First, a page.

A.5. Layer 1 VPN A Layer 1 VPN (L1VPN) is a service offered by a Layer 1 server network to provide Layer 1 connectivity (Time-Division Multiplexing (TDM), Lambda Switch Capable (LSC)) between two or more customer networks in an overlay service model [RFC4847]. As in the UNI case, the customer edge has some control over the establishment and type of connectivity. In the L1VPN context, three different service models have been defined, classified by the semantics of information exchanged over the customer interface: the management-based model, the signaling-based (a.k.a. basic) service model, and the signaling and routing (a.k.a. enhanced) service model. In the management-based model, all edge-to-edge connections are set up using configuration and management tools. This is not a dynamic control-plane solution and need not concern us here. In the signaling-based (basic) service model [RFC5251], the CE-PE interface allows only for signaling message exchange, and the provider network does not export any routing information about the server network. VPN membership is known a priori (presumably through configuration) or is discovered using a routing protocol [RFC5195] [RFC5252] [RFC5523], as is the relationship between CE nodes and ports on the PE. This service model is much in line with GMPLS UNI as defined in [RFC4208]. In the signaling and routing (enhanced) service model, there is an additional limited exchange of routing information over the CE-PE interface between the provider network and the customer network. The enhanced model considers four different types of service models, namely the overlay extension, virtual node, virtual link, and per-VPN service models. All of these represent particular cases of the TE information aggregation and representation. A.6. Policy and Link Advertisement Inter-domain networking relies on policy and management input to coordinate the allocation of resources under different administrative control. [RFC5623] introduces a functional component called the VNTM for this purpose. An important companion to this function is determining how connectivity across the abstraction layer network is made available as a TE link in the client network. Obviously, if the connectivity is established using management intervention, the consequent client network TE link can also be configured manually. However, if connectivity from client edge to client edge is achieved using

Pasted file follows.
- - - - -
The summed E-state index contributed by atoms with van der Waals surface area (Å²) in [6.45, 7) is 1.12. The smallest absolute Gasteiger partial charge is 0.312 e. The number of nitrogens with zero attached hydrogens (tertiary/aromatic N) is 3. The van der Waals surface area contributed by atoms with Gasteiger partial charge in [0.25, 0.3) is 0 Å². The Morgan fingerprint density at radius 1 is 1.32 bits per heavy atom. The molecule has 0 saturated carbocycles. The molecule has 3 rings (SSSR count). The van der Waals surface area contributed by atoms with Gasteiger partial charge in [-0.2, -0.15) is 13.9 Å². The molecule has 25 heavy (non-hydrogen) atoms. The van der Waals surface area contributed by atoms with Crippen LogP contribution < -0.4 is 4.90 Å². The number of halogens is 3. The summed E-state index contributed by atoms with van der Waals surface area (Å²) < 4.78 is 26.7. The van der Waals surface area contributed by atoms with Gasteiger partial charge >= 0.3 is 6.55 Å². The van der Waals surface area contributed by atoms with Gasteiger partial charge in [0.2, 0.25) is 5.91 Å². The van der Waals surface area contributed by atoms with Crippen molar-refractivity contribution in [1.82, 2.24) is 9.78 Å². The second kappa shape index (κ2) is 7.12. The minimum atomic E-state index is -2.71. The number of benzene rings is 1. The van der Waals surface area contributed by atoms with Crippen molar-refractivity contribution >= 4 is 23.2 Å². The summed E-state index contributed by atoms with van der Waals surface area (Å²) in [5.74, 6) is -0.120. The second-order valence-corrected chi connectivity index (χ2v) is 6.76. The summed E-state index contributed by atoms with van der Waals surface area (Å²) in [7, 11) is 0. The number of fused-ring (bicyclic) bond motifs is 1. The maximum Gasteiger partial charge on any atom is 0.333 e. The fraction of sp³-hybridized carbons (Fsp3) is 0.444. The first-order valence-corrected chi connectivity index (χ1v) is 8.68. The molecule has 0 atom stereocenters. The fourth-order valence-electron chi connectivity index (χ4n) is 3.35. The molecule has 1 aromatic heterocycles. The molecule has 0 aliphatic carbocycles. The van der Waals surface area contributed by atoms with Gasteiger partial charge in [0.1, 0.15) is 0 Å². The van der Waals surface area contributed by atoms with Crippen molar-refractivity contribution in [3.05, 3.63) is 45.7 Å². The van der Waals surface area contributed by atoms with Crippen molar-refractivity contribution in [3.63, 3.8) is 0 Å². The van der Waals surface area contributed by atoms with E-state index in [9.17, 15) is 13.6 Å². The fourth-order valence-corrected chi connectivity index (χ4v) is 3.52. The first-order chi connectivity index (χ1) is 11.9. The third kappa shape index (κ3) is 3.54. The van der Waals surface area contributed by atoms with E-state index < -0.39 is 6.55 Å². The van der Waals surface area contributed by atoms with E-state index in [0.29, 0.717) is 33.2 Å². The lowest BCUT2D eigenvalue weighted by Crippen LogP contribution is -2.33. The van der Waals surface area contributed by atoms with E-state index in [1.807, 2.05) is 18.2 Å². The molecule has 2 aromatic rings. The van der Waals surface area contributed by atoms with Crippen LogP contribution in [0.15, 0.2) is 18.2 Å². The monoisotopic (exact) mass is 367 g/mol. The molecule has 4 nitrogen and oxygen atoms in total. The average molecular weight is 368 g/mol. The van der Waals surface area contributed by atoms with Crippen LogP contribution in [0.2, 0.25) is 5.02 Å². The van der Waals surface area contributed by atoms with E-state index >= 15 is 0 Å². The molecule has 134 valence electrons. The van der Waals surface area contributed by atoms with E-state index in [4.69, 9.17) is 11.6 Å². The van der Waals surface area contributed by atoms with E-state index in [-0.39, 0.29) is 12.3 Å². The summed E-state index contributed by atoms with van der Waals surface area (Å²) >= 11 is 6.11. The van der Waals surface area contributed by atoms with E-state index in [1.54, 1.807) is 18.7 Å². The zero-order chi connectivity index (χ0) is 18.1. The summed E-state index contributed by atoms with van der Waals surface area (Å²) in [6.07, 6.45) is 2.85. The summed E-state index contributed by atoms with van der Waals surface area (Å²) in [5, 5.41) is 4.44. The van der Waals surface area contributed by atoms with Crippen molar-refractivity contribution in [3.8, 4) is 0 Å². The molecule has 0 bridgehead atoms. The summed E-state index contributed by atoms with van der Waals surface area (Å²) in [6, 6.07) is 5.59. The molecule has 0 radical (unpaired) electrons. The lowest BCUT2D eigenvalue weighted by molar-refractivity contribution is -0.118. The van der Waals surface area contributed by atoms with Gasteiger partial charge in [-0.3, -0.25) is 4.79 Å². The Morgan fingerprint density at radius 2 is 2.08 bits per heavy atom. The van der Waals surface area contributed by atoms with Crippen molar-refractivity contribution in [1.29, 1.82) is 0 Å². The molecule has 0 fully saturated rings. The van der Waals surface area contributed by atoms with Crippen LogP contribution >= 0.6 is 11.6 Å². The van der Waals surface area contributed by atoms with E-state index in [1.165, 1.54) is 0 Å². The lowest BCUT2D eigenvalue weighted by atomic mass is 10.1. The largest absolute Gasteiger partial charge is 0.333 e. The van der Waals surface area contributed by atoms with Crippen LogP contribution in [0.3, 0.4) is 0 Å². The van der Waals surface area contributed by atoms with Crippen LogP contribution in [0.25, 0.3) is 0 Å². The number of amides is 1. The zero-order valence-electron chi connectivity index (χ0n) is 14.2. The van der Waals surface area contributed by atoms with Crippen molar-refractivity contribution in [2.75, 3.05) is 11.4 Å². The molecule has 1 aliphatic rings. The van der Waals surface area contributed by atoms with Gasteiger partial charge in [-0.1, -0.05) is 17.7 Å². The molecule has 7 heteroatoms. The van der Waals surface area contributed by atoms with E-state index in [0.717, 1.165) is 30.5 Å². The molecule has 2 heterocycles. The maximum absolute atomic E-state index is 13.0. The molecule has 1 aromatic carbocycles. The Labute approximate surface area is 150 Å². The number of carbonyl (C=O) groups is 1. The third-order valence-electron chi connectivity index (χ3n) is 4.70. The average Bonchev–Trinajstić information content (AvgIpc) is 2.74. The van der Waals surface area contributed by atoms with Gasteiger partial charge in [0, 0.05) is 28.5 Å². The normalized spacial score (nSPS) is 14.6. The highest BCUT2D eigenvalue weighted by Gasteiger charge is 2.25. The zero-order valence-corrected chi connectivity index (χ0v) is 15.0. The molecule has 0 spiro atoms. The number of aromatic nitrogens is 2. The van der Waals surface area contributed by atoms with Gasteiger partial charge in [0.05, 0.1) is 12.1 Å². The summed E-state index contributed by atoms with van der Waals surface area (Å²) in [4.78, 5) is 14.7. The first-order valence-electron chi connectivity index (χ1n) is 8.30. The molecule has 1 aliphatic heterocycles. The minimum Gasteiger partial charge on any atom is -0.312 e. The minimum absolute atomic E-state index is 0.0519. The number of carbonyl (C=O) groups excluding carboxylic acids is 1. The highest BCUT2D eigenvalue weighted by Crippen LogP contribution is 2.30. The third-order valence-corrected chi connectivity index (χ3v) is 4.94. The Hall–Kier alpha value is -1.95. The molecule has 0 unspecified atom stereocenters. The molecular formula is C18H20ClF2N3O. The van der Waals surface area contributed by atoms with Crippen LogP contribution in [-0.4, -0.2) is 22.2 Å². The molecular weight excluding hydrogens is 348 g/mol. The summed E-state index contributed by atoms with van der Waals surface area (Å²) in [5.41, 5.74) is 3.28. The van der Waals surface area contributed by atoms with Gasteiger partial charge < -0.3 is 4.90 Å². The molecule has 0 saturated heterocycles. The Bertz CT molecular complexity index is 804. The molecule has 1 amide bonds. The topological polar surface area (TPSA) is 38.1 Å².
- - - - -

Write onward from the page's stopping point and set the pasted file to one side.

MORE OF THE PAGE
dynamic signaling, then there is need for the end points to exchange the link properties that they should advertise within the client network, and in the case of support for more than one client network, it will be necessary to indicate which client network or networks can use the link. This capability it provided in [RFC6107]. Appendix B. Additional Features This appendix describes additional features that may be desirable and that can be achieved within this architecture. It is non-normative. B.1. Macro Shared Risk Link Groups Network links often share fate with one or more other links. That is, a scenario that may cause a link to fail could cause one or more other links to fail. This may occur, for example, if the links are supported by the same fiber bundle, or if some links are routed down the same duct or in a common piece of infrastructure such as a bridge. A common way to identify the links that may share fate is to label them as belonging to a Shared Risk Link Group (SRLG) [RFC4202]. TE links created from LSPs in lower layers may also share fate, and it can be hard for a client network to know about this problem because it does not know the topology of the server network or the path of the server network LSPs that are used to create the links in the client network. For example, looking at the example used in Section 4.2.3 and considering the two abstract links S1-S3 and S1-S9, there is no way for the client network to know whether links C2-C0 and C2-C3 share fate. Clearly, if the client layer uses these links to provide a link-diverse end-to-end protection scheme, it needs to know that the links actually share a piece of network infrastructure (the server network link S1-S2). Per [RFC4202], an SRLG represents a shared physical network resource upon which the normal functioning of a link depends. Multiple SRLGs can be identified and advertised for every TE link in a network. However, this can produce a scalability problem in a multi-layer network that equates to advertising in the client network the server network route of each TE link. Macro SRLGs (MSRLGs) address this scaling problem and are a form of abstraction performed at the same time that the abstract links are derived. In this way, links that actually share resources in the server network are advertised as having the same MSRLG, rather than advertising each SRLG for each resource on each path in the server